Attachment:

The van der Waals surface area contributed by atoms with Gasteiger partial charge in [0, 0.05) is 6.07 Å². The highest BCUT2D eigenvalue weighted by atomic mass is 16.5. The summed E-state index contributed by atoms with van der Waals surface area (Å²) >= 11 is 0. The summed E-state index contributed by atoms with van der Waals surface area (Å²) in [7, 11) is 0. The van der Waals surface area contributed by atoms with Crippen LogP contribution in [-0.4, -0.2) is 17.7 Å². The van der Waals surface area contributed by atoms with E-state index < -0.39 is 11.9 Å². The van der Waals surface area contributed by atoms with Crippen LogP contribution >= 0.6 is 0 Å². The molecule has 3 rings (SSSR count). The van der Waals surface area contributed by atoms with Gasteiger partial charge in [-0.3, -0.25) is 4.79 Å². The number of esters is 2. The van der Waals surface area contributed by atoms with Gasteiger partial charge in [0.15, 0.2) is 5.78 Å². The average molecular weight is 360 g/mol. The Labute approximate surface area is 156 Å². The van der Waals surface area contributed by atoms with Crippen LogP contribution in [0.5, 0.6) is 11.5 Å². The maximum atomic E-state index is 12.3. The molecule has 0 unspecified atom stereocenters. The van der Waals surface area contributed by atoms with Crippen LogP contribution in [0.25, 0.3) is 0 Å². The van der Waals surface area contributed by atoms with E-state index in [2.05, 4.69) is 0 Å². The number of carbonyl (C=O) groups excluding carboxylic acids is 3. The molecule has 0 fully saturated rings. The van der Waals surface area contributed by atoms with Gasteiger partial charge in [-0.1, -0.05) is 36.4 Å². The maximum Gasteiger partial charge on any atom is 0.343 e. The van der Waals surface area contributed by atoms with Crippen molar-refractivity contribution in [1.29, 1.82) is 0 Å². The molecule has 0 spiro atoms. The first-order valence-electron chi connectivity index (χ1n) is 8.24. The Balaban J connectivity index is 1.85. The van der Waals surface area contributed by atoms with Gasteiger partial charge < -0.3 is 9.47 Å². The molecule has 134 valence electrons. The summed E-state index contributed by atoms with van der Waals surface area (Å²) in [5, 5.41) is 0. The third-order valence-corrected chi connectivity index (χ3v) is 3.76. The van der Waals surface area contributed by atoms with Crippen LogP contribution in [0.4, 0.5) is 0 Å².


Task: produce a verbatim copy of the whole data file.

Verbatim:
The van der Waals surface area contributed by atoms with Gasteiger partial charge in [0, 0.05) is 6.07 Å². The highest BCUT2D eigenvalue weighted by atomic mass is 16.5. The summed E-state index contributed by atoms with van der Waals surface area (Å²) >= 11 is 0. The summed E-state index contributed by atoms with van der Waals surface area (Å²) in [7, 11) is 0. The van der Waals surface area contributed by atoms with Crippen LogP contribution in [-0.4, -0.2) is 17.7 Å². The van der Waals surface area contributed by atoms with E-state index < -0.39 is 11.9 Å². The van der Waals surface area contributed by atoms with Crippen LogP contribution >= 0.6 is 0 Å². The molecule has 3 rings (SSSR count). The van der Waals surface area contributed by atoms with Gasteiger partial charge in [-0.3, -0.25) is 4.79 Å². The number of esters is 2. The van der Waals surface area contributed by atoms with Gasteiger partial charge in [0.15, 0.2) is 5.78 Å². The average molecular weight is 360 g/mol. The Labute approximate surface area is 156 Å². The van der Waals surface area contributed by atoms with Crippen LogP contribution in [0.5, 0.6) is 11.5 Å². The maximum atomic E-state index is 12.3. The molecule has 0 unspecified atom stereocenters. The van der Waals surface area contributed by atoms with Crippen LogP contribution in [0.25, 0.3) is 0 Å². The van der Waals surface area contributed by atoms with E-state index in [2.05, 4.69) is 0 Å². The number of carbonyl (C=O) groups excluding carboxylic acids is 3. The molecule has 0 fully saturated rings. The van der Waals surface area contributed by atoms with Gasteiger partial charge in [-0.1, -0.05) is 36.4 Å². The maximum Gasteiger partial charge on any atom is 0.343 e. The van der Waals surface area contributed by atoms with Crippen molar-refractivity contribution in [1.29, 1.82) is 0 Å². The molecule has 0 spiro atoms. The first-order valence-electron chi connectivity index (χ1n) is 8.24. The Balaban J connectivity index is 1.85. The van der Waals surface area contributed by atoms with Gasteiger partial charge < -0.3 is 9.47 Å². The molecule has 134 valence electrons. The summed E-state index contributed by atoms with van der Waals surface area (Å²) in [5, 5.41) is 0. The third-order valence-corrected chi connectivity index (χ3v) is 3.76. The van der Waals surface area contributed by atoms with Crippen LogP contribution in [0.4, 0.5) is 0 Å².